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Queensland Premier Trials Australia’s First Ethanol Car - Saab BioPower


6th December, 2006


Peter Beattie (Queensland Premier) with Parveen Batish (Saab Australia Director) and the Saab BioPower

Saab Australia this week welcomed the Queensland Government’s commitment to trial Australia’s first ethanol production car, Saab BioPower, with the vehicle joining QFleet in January.

BioPower is a flex-fuel, ethanol powered version of the Saab 9-5 vehicle – able to run on either E85 (85 per cent ethanol, 15 per cent petrol) or petrol from the same fuel tank.

Since launching just over a year ago in Sweden, BioPower has become the best-selling environmentally friendly car in Saab’s home market. In a clear shift towards renewable fuels in Sweden, ethanol vehicles now outsell hybrid and LPG vehicles by 10:1.

As a result of Queensland's leadership in championing ethanol, Saab has chosen the sugarcane growing region for the vehicle’s launch in January.

This week, Queensland Premier Peter Beattie enjoyed a preview of BioPower. Two BioPower vehicles were also on display as part of the Premier’s Community Cabinet in Toowoomba on Sunday 3rd and Monday 4th December.

Saab Australia Director, Parveen Batish, says with BioPower coming to Australia, Saab can help overcome the ‘chicken and egg’ dilemma of supply and demand when trying to bring a new fuel to market.

“E85 fuel is not currently commercially available in Australia, but because BioPower is a flex-fuel car drivers can fill up with petrol until ethanol fuel is available,” Mr Batish said.

“With this flexibility, we believe Saab can play a role in helping the community take the next step and consider the introduction of ethanol as an alternative, renewable fuel for consumers.”

Saab has already had extremely positive feedback on its plans to introduce BioPower to Australia.

“Australians are becoming more and more focused on reducing their impact on the environment, they support renewable fuels and we think they are willing to invest in a car that is ready to run on ethanol when it becomes available.”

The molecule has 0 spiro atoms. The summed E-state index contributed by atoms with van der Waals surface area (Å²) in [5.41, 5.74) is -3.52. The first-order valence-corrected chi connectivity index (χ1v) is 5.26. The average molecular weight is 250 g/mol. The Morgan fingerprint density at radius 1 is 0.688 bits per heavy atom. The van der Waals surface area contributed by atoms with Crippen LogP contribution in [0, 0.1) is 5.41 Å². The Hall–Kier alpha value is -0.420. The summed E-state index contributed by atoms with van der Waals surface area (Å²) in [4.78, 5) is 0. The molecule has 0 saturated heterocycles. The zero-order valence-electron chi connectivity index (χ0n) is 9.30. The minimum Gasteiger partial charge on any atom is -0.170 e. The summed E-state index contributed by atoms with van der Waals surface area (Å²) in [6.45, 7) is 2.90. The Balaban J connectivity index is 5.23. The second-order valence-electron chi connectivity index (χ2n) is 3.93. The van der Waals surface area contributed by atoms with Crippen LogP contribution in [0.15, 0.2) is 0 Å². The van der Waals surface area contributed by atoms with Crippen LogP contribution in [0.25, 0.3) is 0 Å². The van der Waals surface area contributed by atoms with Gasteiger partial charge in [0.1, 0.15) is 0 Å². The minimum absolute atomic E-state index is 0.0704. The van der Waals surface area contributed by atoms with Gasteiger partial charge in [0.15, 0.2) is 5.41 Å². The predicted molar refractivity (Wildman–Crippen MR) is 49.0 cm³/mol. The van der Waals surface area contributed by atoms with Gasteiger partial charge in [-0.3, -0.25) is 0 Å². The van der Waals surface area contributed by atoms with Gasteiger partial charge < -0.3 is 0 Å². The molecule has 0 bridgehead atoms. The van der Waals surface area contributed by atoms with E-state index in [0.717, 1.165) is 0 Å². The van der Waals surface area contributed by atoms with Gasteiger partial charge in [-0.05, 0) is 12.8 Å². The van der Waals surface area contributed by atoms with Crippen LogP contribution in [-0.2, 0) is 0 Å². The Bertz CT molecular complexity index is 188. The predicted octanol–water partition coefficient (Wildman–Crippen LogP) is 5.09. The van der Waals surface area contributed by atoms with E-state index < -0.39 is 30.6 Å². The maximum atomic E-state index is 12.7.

Fossil fuels such as oil and petrol add to atmospheric CO2 because they release new amounts of CO2 which were fixed underground for thousands of years.

However, renewable fuels such as ethanol do not add to atmospheric CO2 levels – instead they ‘recycle’ CO2 that is already present in the atmosphere.

When crops such as sugarcane are grown to produce ethanol they remove CO2 from the atmosphere through photosynthesis. The CO2 is then released back into the atmosphere during the combustion process of driving a car.

In a typically Saab approach to problem solving, the performance of BioPower is actually improved by running on ethanol instead of petrol.

“Saab BioPower delivers responsible performance and proves you don’t have to sacrifice boot space or the environment to switch to an alternative to petrol,” Mr Batish said.

“The higher octane of ethanol gives Saab BioPower up to 20 per cent more power and 16 per cent more torque compared to the equivalent petrol powered model - and Australians love performance vehicles.”

Currently Saab offers BioPower versions of its turbocharged four-cylinder 2.3 and 2.0 litre turbocharged engines in Europe. Saab 2.3t BioPower engine generates approximately 155 kW and 310 Nm of torque and 2.0t BioPower approximately 133 kW and 280 Nm.

Other Saab news is: here

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